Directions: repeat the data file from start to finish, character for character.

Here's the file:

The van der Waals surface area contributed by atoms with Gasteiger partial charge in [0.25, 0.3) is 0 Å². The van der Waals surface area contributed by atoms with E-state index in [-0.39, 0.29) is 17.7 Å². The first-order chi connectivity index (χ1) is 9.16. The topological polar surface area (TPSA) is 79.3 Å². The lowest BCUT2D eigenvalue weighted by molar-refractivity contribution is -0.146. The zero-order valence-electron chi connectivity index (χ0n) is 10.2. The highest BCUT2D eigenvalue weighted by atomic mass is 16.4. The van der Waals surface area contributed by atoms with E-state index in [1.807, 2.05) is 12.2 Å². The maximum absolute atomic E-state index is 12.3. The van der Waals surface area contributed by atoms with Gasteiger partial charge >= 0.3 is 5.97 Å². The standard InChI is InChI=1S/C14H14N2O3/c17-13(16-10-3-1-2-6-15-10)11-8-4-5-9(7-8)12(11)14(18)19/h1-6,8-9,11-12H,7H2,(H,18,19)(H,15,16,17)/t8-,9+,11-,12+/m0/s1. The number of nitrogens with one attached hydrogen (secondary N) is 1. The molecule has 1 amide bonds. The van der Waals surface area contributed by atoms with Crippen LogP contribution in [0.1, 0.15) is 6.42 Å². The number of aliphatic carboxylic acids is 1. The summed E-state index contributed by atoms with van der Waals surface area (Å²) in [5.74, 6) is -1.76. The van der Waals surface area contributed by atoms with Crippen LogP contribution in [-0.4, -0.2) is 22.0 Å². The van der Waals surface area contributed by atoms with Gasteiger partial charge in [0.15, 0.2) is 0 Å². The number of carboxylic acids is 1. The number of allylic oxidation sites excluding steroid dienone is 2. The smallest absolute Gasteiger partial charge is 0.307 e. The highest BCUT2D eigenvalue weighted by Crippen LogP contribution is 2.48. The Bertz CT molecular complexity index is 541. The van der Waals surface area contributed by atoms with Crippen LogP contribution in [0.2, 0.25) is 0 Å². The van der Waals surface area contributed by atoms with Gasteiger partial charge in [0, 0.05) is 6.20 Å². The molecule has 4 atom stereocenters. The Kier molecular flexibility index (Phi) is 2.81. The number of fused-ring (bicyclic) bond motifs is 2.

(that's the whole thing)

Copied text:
The van der Waals surface area contributed by atoms with Gasteiger partial charge in [0.25, 0.3) is 0 Å². The van der Waals surface area contributed by atoms with E-state index in [-0.39, 0.29) is 17.7 Å². The first-order chi connectivity index (χ1) is 9.16. The topological polar surface area (TPSA) is 79.3 Å². The lowest BCUT2D eigenvalue weighted by molar-refractivity contribution is -0.146. The zero-order valence-electron chi connectivity index (χ0n) is 10.2. The highest BCUT2D eigenvalue weighted by atomic mass is 16.4. The van der Waals surface area contributed by atoms with E-state index in [1.807, 2.05) is 12.2 Å². The maximum absolute atomic E-state index is 12.3. The van der Waals surface area contributed by atoms with Gasteiger partial charge >= 0.3 is 5.97 Å². The standard InChI is InChI=1S/C14H14N2O3/c17-13(16-10-3-1-2-6-15-10)11-8-4-5-9(7-8)12(11)14(18)19/h1-6,8-9,11-12H,7H2,(H,18,19)(H,15,16,17)/t8-,9+,11-,12+/m0/s1. The number of nitrogens with one attached hydrogen (secondary N) is 1. The molecule has 1 amide bonds. The van der Waals surface area contributed by atoms with Crippen LogP contribution in [0.1, 0.15) is 6.42 Å². The number of aliphatic carboxylic acids is 1. The summed E-state index contributed by atoms with van der Waals surface area (Å²) in [5.74, 6) is -1.76. The van der Waals surface area contributed by atoms with Crippen LogP contribution in [-0.4, -0.2) is 22.0 Å². The van der Waals surface area contributed by atoms with Gasteiger partial charge in [0.15, 0.2) is 0 Å². The number of carboxylic acids is 1. The number of allylic oxidation sites excluding steroid dienone is 2. The smallest absolute Gasteiger partial charge is 0.307 e. The highest BCUT2D eigenvalue weighted by Crippen LogP contribution is 2.48. The Bertz CT molecular complexity index is 541. The van der Waals surface area contributed by atoms with Crippen LogP contribution in [0.2, 0.25) is 0 Å². The van der Waals surface area contributed by atoms with Gasteiger partial charge in [0, 0.05) is 6.20 Å². The molecule has 4 atom stereocenters. The Kier molecular flexibility index (Phi) is 2.81. The number of fused-ring (bicyclic) bond motifs is 2.